Mr. Speaker: Before proceeding to argue this question upon its intrinsic merits, I wish the members of this House to understand the position that I take. I hold that I am a member of this body. Therefore, sir, I shall neither fawn nor cringe before any party, nor stoop to beg them for my rights. Some of my colored fellow members, in the course of their remarks, took occasion to appeal to the sympathies of members on the opposite side, and to eulogize their character for magnanimity. It reminds me very much, sir, of slaves begging under the lash. I am here to demand my rights and to hurl thunderbolts at the men who would dare to cross the threshold of my manhood. There is an old aphorism which says, "fight the devil with fire," and if I should observe the rule in this instance, I wish gentlemen to understand that it is but fighting them with their own weapon.

The scene presented in this House, today, is one unparalleled in the history of the world. From this day, back to the day when God breathed the breath of life into Adam, no analogy for it can be found. Never, in the history of the world, has a man been arraigned before a body clothed with legislative, judicial or executive functions, charged with the offense of being a darker hue than his fellow men. I know that questions have been before the courts of this country, and of other countries, involving topics not altogether dissimilar to that which is being discussed here today.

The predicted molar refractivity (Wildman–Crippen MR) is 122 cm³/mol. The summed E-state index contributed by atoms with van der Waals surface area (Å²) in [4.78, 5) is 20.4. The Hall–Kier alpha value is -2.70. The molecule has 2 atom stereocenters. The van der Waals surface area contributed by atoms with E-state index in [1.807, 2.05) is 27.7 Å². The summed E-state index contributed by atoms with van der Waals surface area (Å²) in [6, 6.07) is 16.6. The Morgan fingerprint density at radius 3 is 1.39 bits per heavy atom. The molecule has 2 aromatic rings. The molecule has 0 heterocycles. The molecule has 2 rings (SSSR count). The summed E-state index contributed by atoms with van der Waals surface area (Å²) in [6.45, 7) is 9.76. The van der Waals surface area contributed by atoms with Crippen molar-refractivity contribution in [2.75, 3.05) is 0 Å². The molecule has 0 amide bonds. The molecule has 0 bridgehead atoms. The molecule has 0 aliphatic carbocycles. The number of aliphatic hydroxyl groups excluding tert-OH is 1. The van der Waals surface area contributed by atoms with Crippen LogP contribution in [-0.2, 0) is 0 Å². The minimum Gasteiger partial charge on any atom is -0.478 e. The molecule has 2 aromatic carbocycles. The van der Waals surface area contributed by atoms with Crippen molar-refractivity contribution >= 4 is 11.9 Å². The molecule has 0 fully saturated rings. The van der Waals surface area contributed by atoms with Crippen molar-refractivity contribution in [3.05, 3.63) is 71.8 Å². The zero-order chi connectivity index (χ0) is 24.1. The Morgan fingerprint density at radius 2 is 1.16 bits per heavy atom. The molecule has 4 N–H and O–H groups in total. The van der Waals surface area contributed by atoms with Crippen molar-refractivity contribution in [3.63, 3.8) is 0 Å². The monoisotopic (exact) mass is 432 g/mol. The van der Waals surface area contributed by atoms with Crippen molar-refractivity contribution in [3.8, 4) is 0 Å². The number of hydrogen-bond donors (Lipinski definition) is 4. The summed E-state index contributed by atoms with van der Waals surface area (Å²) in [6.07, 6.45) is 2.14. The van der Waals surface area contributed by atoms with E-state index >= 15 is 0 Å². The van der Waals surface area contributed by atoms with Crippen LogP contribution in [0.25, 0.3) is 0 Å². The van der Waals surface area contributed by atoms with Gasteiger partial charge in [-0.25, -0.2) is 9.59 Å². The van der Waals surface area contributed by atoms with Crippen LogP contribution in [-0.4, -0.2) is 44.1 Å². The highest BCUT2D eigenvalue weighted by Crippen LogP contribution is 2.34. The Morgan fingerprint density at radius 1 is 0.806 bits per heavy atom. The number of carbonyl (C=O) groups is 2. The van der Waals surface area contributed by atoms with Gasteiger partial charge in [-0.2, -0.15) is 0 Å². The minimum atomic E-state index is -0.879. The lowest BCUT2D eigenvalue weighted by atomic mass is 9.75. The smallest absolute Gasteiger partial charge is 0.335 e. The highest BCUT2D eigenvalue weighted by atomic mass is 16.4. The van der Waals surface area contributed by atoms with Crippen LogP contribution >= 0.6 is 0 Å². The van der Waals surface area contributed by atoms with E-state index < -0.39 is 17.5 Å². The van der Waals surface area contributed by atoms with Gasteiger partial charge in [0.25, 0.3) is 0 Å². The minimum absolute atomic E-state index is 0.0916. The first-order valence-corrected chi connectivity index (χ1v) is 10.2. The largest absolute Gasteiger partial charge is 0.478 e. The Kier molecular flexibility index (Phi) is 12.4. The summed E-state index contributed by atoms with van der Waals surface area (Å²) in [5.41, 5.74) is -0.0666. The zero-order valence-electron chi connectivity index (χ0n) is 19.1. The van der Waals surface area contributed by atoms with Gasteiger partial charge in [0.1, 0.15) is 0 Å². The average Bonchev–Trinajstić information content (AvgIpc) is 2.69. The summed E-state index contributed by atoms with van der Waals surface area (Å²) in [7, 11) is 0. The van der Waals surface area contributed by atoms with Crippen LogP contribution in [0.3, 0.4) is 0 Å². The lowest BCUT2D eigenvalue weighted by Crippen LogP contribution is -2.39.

But, sir, never in the history of the great nations of this world never before has a man been arraigned, charged with an offense committed by the God of Heaven Himself. Cases may be found where men have been deprived of their rights for crimes and misdemeanors; but it has remained for the state of Georgia, in the very heart of the nineteenth century, to call a man before the bar, and there charge him with an act for which he is no more responsible than for the head which he carries upon his shoulders. The Anglo Saxon race, sir, is a most surprising one. No man has ever been more deceived in that race than I have been for the last three weeks. I was not aware that there was in the character of that race so much cowardice or so much pusillanimity. The treachery which has been exhibited in it by gentlemen belonging to that race has shaken my confidence in it more than anything that has come under my observation from the day of my birth.

What is the question at issue? Why, sir, this Assembly, today, is discuss¬ing and deliberating on a judgment; there is not a Cherub that sits around God's eternal throne today that would not tremble even were an order is¬sued by the Supreme God Himself to come down here and sit in judgment on my manhood. Gentlemen may look at this question in whatever light they choose, and with just as much indifference as they may think proper to assume, but I tell you, sir, that this is a question which will not die today. This event shall be remembered by posterity for ages yet to come, and while the sun shall continue to climb the hills of heaven.